In the first one, we were learning the different tools and programs.

In the second internship, we actually had a project, and we were sitting with everyone. I was nervous to talk to other people. I had to get over that.

We worked on an identity project for Target. It was fun because of the way Megan introduced the project—we each got a name, and she gave us each our own directions. I think it was up to us to choose the color, and she helped us set a mood board. We had to go out to CVS and look for stuff and take pictures. Then we had to make logos and put the logos on products and do a photoshoot. That’s the first time I actually had a project, because we didn’t do graphic design yet at RISD.

That was a major difference. We were learning, and now we’re doing the work.

In a few years you went from not thinking of graphic design to now seeing it in a professional context. What’s your definition of design?

It is a means of expression. It really is, actually, because it’s not just one thing.

You could do anything. You could actually do anything and call it design. It’s weird, but you can.

The one thing that I’ve always wanted to do was to be able to be myself. It’s not like I couldn’t 100% be myself, but for some reason I’m always holding myself back. I don’t know why. It’s weird, but I feel like communication is a very important thing in graphic design—both what the client wants and what you see.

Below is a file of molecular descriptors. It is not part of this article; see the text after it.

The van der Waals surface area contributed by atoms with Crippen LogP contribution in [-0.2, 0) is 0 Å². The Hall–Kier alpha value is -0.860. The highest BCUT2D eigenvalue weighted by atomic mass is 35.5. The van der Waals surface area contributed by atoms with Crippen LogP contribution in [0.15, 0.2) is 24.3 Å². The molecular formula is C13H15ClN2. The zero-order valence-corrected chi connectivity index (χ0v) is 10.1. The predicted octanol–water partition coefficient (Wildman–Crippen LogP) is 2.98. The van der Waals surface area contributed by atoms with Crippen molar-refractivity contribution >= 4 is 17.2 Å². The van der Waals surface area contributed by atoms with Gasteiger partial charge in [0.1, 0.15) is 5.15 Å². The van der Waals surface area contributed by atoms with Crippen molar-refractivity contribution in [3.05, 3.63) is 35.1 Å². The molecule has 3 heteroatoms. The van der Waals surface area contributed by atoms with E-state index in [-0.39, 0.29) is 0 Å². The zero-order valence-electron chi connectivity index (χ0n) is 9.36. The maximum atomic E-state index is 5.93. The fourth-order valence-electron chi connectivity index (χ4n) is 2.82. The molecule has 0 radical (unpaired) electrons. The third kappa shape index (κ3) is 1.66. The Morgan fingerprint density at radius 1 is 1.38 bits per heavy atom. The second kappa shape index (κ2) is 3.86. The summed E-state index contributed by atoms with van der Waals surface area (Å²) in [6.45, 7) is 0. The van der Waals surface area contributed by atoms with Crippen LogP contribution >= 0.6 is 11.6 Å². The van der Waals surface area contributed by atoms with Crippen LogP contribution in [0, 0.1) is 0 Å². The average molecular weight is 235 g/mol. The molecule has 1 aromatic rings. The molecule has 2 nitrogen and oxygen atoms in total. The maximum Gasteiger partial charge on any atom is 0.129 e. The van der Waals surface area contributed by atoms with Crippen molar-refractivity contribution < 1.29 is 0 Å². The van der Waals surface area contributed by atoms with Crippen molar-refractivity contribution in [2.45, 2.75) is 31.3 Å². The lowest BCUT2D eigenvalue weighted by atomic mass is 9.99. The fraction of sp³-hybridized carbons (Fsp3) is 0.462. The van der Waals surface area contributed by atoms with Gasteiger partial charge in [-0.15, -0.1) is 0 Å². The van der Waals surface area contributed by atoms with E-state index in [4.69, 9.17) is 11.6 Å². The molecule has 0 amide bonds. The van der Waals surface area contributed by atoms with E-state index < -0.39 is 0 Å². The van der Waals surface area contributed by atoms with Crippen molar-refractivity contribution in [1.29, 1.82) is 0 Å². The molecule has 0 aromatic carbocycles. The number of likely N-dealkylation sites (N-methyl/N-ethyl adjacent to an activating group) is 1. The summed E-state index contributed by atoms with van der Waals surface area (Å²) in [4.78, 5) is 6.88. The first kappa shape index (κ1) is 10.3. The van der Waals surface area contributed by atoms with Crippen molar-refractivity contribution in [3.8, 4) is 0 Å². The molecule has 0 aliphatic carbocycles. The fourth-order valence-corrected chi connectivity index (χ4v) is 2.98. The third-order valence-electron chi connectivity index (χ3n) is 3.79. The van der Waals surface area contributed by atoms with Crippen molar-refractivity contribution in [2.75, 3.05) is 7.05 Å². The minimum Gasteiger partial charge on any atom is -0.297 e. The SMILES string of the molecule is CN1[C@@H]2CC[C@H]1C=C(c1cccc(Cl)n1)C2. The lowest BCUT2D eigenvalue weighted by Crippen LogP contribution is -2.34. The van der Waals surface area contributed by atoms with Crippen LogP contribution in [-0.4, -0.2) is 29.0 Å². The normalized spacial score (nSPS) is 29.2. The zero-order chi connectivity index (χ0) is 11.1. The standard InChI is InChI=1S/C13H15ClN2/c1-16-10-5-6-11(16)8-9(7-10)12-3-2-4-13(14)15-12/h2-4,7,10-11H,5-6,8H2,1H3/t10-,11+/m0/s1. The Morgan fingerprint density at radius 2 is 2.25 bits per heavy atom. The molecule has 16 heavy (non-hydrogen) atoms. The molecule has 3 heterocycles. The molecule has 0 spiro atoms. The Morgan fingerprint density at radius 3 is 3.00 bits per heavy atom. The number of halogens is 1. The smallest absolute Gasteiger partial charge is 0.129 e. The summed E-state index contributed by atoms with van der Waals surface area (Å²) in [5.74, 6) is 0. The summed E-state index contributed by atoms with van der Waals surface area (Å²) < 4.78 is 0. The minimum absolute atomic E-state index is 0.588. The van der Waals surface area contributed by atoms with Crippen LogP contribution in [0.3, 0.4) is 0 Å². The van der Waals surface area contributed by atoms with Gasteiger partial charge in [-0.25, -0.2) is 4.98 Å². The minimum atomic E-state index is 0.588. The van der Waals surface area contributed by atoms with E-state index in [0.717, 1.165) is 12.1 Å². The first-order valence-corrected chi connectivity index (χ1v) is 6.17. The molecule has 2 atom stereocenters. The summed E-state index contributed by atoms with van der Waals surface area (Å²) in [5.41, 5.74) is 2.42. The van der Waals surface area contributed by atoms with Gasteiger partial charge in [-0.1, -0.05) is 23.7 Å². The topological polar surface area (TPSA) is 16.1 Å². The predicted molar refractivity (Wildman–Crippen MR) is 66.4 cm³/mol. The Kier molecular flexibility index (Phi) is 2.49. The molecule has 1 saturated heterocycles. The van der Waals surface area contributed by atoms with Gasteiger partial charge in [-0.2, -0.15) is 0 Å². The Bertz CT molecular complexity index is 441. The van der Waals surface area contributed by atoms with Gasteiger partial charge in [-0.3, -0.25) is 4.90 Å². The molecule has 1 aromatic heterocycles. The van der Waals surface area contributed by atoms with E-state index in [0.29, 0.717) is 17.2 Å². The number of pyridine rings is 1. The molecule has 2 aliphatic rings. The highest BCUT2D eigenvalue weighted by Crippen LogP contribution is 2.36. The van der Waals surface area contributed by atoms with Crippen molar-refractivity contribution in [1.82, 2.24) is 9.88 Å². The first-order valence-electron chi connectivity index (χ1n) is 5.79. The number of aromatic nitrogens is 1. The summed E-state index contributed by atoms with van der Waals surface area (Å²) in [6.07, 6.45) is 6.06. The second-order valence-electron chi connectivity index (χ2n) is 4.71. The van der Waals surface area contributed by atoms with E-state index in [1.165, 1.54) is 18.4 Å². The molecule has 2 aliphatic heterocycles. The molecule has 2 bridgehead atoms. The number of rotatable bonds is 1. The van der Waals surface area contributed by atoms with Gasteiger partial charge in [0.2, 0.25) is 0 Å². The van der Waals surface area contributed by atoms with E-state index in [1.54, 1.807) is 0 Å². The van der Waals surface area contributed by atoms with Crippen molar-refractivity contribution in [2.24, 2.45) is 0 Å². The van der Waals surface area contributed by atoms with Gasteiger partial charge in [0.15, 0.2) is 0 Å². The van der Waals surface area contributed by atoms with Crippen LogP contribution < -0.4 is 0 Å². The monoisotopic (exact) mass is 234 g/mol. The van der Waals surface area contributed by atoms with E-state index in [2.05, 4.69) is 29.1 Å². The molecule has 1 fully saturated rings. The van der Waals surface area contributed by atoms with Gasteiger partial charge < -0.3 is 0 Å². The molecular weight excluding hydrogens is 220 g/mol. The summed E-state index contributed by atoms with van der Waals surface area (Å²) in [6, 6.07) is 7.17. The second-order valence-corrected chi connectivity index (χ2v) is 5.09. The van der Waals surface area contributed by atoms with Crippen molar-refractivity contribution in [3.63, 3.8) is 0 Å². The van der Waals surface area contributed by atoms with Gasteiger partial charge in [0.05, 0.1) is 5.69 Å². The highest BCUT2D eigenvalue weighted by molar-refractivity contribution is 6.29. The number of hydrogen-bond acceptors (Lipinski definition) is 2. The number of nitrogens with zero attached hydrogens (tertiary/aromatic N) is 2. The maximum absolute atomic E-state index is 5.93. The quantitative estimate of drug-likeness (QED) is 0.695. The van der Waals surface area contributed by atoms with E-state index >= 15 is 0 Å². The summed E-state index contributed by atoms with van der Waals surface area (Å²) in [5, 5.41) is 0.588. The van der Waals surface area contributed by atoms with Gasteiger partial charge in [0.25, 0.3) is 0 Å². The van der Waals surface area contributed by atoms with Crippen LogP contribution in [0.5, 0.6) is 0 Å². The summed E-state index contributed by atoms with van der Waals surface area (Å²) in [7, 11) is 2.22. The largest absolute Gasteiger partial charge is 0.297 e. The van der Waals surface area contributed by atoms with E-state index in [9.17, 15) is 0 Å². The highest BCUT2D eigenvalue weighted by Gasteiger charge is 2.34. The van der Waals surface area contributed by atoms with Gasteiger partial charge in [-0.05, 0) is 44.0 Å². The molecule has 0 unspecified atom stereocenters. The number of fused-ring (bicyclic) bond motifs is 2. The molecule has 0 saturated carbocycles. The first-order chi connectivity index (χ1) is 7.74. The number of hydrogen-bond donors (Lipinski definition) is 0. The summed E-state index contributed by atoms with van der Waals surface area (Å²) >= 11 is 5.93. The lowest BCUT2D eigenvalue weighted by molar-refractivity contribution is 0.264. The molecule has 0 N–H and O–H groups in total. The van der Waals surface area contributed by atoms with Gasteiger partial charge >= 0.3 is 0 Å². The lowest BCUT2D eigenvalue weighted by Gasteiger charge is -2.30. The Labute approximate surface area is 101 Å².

Honestly, they even tell us at RISD, whenever you design, you don’t design for yourself, you design for the customer. Regardless, you have a piece of yourself in whatever you do. I honestly feel like you can’t be a machine. I feel like anything I do is going to have a piece of me in it.

Design really is everything and everywhere. I feel like that’s why it has such a good connection to expression.

“Design allows you to exercise all these different voices that you have in you.”

What do you do outside of school that helps you learn?